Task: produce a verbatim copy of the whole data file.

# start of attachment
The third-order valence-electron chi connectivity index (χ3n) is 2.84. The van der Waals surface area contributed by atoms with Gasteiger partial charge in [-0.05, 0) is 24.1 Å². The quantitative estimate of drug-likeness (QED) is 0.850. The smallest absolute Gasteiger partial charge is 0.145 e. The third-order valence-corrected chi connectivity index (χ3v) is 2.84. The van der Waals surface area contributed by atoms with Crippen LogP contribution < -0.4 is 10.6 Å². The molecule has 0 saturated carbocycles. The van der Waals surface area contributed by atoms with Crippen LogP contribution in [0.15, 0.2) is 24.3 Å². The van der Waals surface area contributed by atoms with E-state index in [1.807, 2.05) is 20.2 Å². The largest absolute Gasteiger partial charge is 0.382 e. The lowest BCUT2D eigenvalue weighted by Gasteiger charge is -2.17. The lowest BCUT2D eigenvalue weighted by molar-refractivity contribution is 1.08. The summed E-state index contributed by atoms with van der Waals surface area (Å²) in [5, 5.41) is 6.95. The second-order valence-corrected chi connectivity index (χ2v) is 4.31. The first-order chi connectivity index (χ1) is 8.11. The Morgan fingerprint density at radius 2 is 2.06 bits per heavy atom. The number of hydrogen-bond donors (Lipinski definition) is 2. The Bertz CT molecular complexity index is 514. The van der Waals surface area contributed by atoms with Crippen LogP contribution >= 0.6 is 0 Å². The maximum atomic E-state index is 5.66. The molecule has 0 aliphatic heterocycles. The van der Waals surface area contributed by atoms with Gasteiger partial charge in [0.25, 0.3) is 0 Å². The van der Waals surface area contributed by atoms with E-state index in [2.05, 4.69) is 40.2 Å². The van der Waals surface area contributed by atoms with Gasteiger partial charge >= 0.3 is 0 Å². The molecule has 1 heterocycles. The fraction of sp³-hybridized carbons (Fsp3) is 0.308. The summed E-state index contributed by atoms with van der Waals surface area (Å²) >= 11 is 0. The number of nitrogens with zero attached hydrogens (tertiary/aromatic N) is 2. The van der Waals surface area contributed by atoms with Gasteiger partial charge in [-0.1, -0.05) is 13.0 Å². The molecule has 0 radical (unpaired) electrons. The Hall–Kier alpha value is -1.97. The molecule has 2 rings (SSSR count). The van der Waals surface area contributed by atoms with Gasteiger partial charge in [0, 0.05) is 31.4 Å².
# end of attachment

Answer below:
The third-order valence-electron chi connectivity index (χ3n) is 2.84. The van der Waals surface area contributed by atoms with Gasteiger partial charge in [-0.05, 0) is 24.1 Å². The quantitative estimate of drug-likeness (QED) is 0.850. The smallest absolute Gasteiger partial charge is 0.145 e. The third-order valence-corrected chi connectivity index (χ3v) is 2.84. The van der Waals surface area contributed by atoms with Crippen LogP contribution < -0.4 is 10.6 Å². The molecule has 0 saturated carbocycles. The van der Waals surface area contributed by atoms with Crippen LogP contribution in [0.15, 0.2) is 24.3 Å². The van der Waals surface area contributed by atoms with E-state index in [1.807, 2.05) is 20.2 Å². The largest absolute Gasteiger partial charge is 0.382 e. The lowest BCUT2D eigenvalue weighted by Gasteiger charge is -2.17. The lowest BCUT2D eigenvalue weighted by molar-refractivity contribution is 1.08. The summed E-state index contributed by atoms with van der Waals surface area (Å²) in [5, 5.41) is 6.95. The second-order valence-corrected chi connectivity index (χ2v) is 4.31. The first-order chi connectivity index (χ1) is 8.11. The Morgan fingerprint density at radius 2 is 2.06 bits per heavy atom. The number of hydrogen-bond donors (Lipinski definition) is 2. The Bertz CT molecular complexity index is 514. The van der Waals surface area contributed by atoms with Crippen LogP contribution >= 0.6 is 0 Å². The maximum atomic E-state index is 5.66. The molecule has 0 aliphatic heterocycles. The van der Waals surface area contributed by atoms with Gasteiger partial charge in [0.25, 0.3) is 0 Å². The van der Waals surface area contributed by atoms with E-state index in [2.05, 4.69) is 40.2 Å². The van der Waals surface area contributed by atoms with Gasteiger partial charge >= 0.3 is 0 Å². The molecule has 1 heterocycles. The fraction of sp³-hybridized carbons (Fsp3) is 0.308. The summed E-state index contributed by atoms with van der Waals surface area (Å²) >= 11 is 0. The number of nitrogens with zero attached hydrogens (tertiary/aromatic N) is 2. The van der Waals surface area contributed by atoms with Gasteiger partial charge in [-0.1, -0.05) is 13.0 Å². The molecule has 0 radical (unpaired) electrons. The Hall–Kier alpha value is -1.97. The molecule has 2 rings (SSSR count). The van der Waals surface area contributed by atoms with Gasteiger partial charge in [0, 0.05) is 31.4 Å².